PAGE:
(Bloomberg) — To fight wrong-headed oversight, insurers traditionally turn to lobbyists and lawmakers.
Axa SA is picking up the Bible.
Some regulators have proposed restrictions on contracts that they see as new and risky. The Bible shows there is a long history of making such deals, said Christian Thimann, who joined Axa from the European Central Bank this year.
“If one looks back, one finds that derivatives are almost as old as mankind,” Thimann said yesterday at a conference held by the Institute of International Finance in Washington.
“In the Old Testament, Jacob bought an option to marry Rachel,” he said. “So there are derivatives 1,700 years before Christ.”
In the Bible, Jacob agrees to work for seven years to earn the right to marry Rachel. He’s tricked into marrying her older sister Leah, then eventually weds Rachel as well.
Thimann, who’s head of strategy and public affairs at Paris-based Axa, has a Ph.D. in economics from the University of Munich. He spoke on Thursday alongside regulators and executives from New York-based MetLife Inc. and Swiss Re Ltd. at a conference panel, which focused on how to regulate insurers that operate globally.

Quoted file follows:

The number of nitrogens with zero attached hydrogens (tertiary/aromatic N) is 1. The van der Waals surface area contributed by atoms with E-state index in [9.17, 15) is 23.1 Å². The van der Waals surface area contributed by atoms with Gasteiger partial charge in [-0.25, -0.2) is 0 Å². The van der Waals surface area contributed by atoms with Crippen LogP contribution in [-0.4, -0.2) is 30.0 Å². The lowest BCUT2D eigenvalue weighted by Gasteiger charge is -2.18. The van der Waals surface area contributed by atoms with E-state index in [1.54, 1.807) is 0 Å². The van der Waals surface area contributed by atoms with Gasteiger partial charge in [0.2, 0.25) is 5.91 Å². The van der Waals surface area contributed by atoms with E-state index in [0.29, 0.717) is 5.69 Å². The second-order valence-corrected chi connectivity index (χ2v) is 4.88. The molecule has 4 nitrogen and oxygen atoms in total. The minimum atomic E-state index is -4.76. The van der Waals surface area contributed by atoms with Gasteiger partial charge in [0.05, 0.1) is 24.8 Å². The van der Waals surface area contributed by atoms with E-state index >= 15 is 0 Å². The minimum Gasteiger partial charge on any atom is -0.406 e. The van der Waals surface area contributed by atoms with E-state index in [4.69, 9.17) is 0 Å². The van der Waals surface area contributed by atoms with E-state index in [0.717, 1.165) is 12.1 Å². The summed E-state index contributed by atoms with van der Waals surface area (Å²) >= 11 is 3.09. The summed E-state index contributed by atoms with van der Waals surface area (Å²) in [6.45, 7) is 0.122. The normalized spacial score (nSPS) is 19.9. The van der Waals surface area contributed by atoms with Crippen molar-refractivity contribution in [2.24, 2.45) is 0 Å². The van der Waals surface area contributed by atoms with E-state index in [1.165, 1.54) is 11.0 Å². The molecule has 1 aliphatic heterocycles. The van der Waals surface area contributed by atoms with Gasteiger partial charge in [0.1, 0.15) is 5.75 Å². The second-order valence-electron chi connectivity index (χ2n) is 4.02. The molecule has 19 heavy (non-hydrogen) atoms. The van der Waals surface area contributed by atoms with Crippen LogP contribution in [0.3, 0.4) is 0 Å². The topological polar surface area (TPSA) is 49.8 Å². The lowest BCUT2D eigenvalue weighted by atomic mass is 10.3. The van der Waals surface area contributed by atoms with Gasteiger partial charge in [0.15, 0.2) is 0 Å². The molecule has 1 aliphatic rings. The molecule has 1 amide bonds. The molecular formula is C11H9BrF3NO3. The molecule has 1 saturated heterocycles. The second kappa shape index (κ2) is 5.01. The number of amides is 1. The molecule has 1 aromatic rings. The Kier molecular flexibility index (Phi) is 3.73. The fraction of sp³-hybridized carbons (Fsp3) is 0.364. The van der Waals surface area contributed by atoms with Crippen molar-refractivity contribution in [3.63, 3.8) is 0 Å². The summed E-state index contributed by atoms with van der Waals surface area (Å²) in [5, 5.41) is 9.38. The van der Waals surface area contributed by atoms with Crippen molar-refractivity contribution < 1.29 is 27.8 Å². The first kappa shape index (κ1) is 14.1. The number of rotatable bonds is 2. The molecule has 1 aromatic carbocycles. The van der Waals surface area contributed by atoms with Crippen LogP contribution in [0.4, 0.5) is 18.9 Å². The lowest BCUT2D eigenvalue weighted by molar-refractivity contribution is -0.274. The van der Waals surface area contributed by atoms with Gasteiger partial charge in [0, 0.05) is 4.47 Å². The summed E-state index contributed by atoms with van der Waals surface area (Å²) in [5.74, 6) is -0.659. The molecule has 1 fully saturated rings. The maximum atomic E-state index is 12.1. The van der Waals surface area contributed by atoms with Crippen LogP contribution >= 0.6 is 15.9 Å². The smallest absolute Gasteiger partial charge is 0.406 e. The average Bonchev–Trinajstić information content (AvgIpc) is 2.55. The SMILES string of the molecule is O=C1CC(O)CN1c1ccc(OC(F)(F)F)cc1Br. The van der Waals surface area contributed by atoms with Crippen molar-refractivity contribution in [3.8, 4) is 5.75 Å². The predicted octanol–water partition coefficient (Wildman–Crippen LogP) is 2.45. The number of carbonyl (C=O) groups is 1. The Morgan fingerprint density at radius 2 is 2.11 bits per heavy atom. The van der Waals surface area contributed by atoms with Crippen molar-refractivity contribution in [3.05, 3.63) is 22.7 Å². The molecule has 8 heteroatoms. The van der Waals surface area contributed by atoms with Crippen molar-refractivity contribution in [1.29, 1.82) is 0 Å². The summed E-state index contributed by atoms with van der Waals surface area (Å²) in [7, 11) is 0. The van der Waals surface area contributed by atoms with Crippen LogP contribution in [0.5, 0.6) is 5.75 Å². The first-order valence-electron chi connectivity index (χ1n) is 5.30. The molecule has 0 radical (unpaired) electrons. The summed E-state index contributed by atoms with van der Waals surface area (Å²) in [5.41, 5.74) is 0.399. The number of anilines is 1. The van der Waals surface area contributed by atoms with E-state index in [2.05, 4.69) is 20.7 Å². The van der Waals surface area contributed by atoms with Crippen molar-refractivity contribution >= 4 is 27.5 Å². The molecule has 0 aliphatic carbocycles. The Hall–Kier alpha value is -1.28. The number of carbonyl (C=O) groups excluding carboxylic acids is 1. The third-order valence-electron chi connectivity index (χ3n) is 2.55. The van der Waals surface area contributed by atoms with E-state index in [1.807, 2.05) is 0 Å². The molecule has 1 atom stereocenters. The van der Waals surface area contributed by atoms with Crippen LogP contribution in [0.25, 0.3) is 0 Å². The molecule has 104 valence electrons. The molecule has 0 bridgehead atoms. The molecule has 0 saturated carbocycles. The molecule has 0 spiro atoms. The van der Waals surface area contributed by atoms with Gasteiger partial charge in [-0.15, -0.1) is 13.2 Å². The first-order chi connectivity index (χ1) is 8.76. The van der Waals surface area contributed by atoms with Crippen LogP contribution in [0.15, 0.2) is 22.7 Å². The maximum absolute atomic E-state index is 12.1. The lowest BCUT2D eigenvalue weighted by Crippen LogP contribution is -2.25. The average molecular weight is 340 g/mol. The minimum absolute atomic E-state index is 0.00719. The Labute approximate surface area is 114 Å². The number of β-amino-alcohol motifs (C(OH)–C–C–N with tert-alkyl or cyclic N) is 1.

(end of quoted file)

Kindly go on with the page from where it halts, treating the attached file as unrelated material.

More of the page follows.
John Hele, MetLife’s chief financial officer, said the insurer would benefit from more uniform capital rules in all the countries in which it operates.
“It would be great to have one common standard around the world,” he said. “That’s a very noble goal.”
Thimann quickly applied the lesson he drew from the Bible to the more modern retirement products offered by life insurers.
“Even variable annuities are in the U.S., since 60 years,” he said. “It’s a very difficult distinction.”